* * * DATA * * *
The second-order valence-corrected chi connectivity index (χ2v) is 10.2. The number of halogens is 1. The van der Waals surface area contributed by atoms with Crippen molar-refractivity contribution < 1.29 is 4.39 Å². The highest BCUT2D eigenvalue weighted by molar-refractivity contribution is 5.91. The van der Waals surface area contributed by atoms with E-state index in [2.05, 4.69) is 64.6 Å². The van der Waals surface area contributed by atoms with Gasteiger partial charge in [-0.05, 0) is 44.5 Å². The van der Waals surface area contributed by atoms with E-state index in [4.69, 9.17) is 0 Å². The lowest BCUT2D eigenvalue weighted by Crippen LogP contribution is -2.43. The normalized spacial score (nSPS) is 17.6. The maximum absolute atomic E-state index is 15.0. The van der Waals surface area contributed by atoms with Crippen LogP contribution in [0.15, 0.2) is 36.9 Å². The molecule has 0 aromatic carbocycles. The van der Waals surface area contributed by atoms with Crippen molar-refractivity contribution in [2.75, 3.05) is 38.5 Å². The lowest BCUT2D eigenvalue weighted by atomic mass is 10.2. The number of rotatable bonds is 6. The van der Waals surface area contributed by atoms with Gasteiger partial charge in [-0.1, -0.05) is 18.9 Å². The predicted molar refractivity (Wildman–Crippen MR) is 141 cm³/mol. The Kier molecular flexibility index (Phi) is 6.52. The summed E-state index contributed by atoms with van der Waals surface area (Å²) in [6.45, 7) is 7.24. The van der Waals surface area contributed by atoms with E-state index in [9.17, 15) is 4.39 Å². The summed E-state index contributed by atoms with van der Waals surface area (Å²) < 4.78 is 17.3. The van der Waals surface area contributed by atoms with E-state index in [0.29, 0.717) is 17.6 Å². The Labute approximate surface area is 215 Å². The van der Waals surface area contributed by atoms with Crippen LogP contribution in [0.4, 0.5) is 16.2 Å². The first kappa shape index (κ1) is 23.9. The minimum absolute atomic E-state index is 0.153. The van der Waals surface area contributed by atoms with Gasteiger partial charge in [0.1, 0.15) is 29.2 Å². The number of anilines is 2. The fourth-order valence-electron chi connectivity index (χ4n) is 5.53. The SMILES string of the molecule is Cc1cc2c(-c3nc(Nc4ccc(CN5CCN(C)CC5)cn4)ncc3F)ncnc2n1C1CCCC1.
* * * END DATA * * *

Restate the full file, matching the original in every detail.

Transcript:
The second-order valence-corrected chi connectivity index (χ2v) is 10.2. The number of halogens is 1. The van der Waals surface area contributed by atoms with Crippen molar-refractivity contribution < 1.29 is 4.39 Å². The highest BCUT2D eigenvalue weighted by molar-refractivity contribution is 5.91. The van der Waals surface area contributed by atoms with E-state index in [2.05, 4.69) is 64.6 Å². The van der Waals surface area contributed by atoms with Gasteiger partial charge in [-0.05, 0) is 44.5 Å². The van der Waals surface area contributed by atoms with E-state index in [4.69, 9.17) is 0 Å². The lowest BCUT2D eigenvalue weighted by Crippen LogP contribution is -2.43. The normalized spacial score (nSPS) is 17.6. The maximum absolute atomic E-state index is 15.0. The van der Waals surface area contributed by atoms with Crippen LogP contribution in [0.15, 0.2) is 36.9 Å². The molecule has 0 aromatic carbocycles. The van der Waals surface area contributed by atoms with Crippen molar-refractivity contribution in [2.75, 3.05) is 38.5 Å². The lowest BCUT2D eigenvalue weighted by atomic mass is 10.2. The number of rotatable bonds is 6. The van der Waals surface area contributed by atoms with Gasteiger partial charge in [-0.1, -0.05) is 18.9 Å². The predicted molar refractivity (Wildman–Crippen MR) is 141 cm³/mol. The Kier molecular flexibility index (Phi) is 6.52. The summed E-state index contributed by atoms with van der Waals surface area (Å²) in [6.45, 7) is 7.24. The van der Waals surface area contributed by atoms with E-state index in [9.17, 15) is 4.39 Å². The summed E-state index contributed by atoms with van der Waals surface area (Å²) < 4.78 is 17.3. The van der Waals surface area contributed by atoms with E-state index in [0.29, 0.717) is 17.6 Å². The Labute approximate surface area is 215 Å². The van der Waals surface area contributed by atoms with Crippen LogP contribution in [0.4, 0.5) is 16.2 Å². The first kappa shape index (κ1) is 23.9. The minimum absolute atomic E-state index is 0.153. The van der Waals surface area contributed by atoms with Gasteiger partial charge in [0.1, 0.15) is 29.2 Å². The number of anilines is 2. The fourth-order valence-electron chi connectivity index (χ4n) is 5.53. The SMILES string of the molecule is Cc1cc2c(-c3nc(Nc4ccc(CN5CCN(C)CC5)cn4)ncc3F)ncnc2n1C1CCCC1.